After living in the hydrogen sulfide (at low levels, but 24-7) for two years I could no longer feel my kitty licking my toes. I’d have no idea she was doing it unless I looked up and saw her.
I was distressed to learn about the hydrogen sulfide but I thought that since the nerve damage from living in hydrogen sulfide were similar to those from low B12, that if I had extra B12 shots, I’d be much improved if not fine. Well, that didn’t work. A few extra B12 shots did not make me Fine. Though, I continue to think that if I’d had a lot more B12 over the whole period that there would have been a lot less nerve damage.
LOTS more B12
The nurse practitioner I saw while I was having the privy pit excavated gave me a prescription for more injectable cobalamin. She also gave me Celebrex to reduce the swelling.
Later, by this time I was living in my townhouse, a holistic doctor prescribed a B12 shot a day. The prescription was for 12 bottles of cobalamin, each containing enough for 30 shots. The prescription was good for a year. But, I wasn’t sure she meant so much more than I’d previously been prescribed. She hadn’t said it, after all, she’d just written the prescription that equaled a shot a day for a year.
Being doubtful, I had maybe two shots a week. The idea of more than that was beyond my grasp.
After I’d been having the extra B12 for awhile, the hair on my arms began to grow back, but my toes were unchanged. I still had balance problems and was still still bumping into door frames and the walls of my hallway.
When I accidentally got a darning needle jammed into my toe it hurt when it hit the bone, but I didn’t have any pain from the part that broke off in my toe, so I didn’t know it was there and I didn’t do anything about it until I was giving myself a B12 shot one morning and my toe was glinting in the sunshine. It wasn’t my toe glinting, of course, it was the broken bit of needle.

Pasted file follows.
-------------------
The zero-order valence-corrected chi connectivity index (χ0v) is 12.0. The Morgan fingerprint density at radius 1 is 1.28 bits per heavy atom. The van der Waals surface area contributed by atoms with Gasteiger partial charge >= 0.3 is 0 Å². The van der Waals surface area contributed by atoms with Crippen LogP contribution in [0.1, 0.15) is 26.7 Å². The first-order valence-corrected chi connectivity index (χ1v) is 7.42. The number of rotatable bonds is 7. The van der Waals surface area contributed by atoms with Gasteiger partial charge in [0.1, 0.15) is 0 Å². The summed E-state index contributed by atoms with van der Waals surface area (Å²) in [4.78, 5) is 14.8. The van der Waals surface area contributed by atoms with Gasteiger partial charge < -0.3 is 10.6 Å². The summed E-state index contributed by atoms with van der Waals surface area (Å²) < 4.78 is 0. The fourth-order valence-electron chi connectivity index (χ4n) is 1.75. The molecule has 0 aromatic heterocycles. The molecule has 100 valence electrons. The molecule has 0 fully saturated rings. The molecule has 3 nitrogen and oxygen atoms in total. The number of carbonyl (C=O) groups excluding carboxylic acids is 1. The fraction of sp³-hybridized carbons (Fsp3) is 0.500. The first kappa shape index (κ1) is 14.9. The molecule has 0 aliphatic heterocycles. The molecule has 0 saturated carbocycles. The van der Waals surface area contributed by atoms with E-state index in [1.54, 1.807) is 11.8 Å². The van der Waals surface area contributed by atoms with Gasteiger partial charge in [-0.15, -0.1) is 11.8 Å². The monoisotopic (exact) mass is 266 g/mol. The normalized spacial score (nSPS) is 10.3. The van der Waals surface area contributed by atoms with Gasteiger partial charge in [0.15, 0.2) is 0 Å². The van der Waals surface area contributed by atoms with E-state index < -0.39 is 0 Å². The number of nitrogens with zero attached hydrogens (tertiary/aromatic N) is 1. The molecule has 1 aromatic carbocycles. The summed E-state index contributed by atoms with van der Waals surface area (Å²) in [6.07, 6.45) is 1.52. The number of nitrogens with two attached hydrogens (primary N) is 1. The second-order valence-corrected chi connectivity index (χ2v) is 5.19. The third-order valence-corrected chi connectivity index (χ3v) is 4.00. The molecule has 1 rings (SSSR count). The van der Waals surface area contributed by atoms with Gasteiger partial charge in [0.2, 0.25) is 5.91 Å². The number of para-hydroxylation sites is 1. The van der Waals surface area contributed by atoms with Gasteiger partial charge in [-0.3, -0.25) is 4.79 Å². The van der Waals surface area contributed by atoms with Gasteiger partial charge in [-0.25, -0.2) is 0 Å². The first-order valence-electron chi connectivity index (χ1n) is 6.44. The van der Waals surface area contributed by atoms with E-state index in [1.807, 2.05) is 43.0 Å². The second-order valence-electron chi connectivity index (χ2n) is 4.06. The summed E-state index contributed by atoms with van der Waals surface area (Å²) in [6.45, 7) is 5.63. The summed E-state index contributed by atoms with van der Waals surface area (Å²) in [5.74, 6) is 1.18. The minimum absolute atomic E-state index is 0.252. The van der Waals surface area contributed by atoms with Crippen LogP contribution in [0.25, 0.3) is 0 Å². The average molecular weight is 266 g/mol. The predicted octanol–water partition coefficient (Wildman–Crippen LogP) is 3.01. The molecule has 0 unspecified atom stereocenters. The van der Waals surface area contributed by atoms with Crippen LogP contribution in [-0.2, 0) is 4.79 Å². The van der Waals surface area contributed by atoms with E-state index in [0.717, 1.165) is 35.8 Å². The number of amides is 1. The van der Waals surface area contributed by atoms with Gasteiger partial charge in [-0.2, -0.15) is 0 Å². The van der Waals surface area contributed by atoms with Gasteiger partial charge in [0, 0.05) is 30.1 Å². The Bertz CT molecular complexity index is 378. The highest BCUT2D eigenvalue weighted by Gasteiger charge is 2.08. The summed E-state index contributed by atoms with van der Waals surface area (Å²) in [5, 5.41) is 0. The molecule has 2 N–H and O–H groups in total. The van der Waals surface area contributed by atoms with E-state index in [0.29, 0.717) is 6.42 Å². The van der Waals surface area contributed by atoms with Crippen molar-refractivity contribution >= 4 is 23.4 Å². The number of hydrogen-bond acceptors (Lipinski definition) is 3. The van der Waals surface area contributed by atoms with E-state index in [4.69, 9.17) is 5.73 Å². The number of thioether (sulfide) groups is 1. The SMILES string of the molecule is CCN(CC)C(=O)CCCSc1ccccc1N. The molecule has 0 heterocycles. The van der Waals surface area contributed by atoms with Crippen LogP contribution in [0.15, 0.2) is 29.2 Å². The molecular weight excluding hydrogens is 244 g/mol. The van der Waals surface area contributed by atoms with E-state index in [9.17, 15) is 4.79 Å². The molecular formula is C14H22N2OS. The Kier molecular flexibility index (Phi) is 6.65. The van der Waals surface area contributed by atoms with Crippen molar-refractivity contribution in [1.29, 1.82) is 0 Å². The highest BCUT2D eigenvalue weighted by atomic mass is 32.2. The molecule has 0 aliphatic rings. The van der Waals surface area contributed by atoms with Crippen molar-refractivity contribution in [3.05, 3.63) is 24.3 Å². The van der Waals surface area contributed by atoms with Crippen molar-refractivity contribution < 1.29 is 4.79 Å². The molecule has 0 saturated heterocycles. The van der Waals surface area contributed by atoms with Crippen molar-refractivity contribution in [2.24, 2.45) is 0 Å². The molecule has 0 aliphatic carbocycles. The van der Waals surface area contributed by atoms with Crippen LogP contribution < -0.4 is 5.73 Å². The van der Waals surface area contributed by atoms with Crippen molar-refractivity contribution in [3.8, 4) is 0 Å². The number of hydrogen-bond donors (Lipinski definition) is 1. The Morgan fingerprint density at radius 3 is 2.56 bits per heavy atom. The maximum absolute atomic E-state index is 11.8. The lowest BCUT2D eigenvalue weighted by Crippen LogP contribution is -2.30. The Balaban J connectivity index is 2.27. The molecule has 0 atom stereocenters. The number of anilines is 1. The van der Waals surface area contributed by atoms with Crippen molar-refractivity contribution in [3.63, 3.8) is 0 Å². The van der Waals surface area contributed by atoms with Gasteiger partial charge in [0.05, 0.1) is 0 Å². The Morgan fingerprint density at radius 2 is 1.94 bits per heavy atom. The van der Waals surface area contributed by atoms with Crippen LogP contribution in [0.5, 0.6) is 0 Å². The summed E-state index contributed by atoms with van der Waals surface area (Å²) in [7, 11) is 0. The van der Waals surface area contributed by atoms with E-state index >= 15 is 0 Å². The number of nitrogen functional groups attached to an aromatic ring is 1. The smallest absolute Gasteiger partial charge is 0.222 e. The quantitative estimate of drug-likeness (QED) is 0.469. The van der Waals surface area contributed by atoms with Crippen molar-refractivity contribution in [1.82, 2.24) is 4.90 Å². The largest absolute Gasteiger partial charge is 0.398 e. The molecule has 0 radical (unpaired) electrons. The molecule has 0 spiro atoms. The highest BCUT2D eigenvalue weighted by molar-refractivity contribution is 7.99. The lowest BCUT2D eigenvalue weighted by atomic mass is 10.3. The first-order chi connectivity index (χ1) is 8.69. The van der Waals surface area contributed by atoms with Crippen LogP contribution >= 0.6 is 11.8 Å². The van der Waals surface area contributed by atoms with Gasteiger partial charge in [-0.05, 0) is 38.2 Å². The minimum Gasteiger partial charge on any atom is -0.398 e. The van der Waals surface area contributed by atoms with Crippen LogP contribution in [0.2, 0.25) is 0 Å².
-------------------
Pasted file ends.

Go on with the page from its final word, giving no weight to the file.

I got the broken bit out and soaked my foot in Epsom salts the way I’d done when I’d hurt my foot years earlier. I also took vitamin C. My foot didn’t swell and I didn’t have a fever, so I wasn’t worried. I’d checked the internet to read about tetanus, and nearly everything said that you’d have swelling and a fever. Well, I had tetanus. BAD disease. Just really BAD. You can read my tetanus journal if you want to get some idea of what it is like.
The second worst thing about having tetanus was the way it made my right thigh hurt where I have peripheral neuropathy. It was just sooo bad. The pain was screaming bad. Not as bad as the tetanic seizures in my back, but the next worse thing.
I got the idea that I should have a B12 shot a day since there was increased pain where I had peripheral neuropathy. I knew peripheral neuropathy was a symptom of B12 deficiency and I had accepted the fact that I would have it for the rest of my life according to more than one doctor. Up until this point, however, the worst my peripheral neuropathy had ever been was to feel like a third degree sunburn.
What was different about the increased pain that accompanied having tetanus, and why I say it was screaming bad, is that it would suddenly feel as if hot, molten glass, molten but still sharp, had been shot into my thigh, like from a shot gun where there would be lots and lots of entries.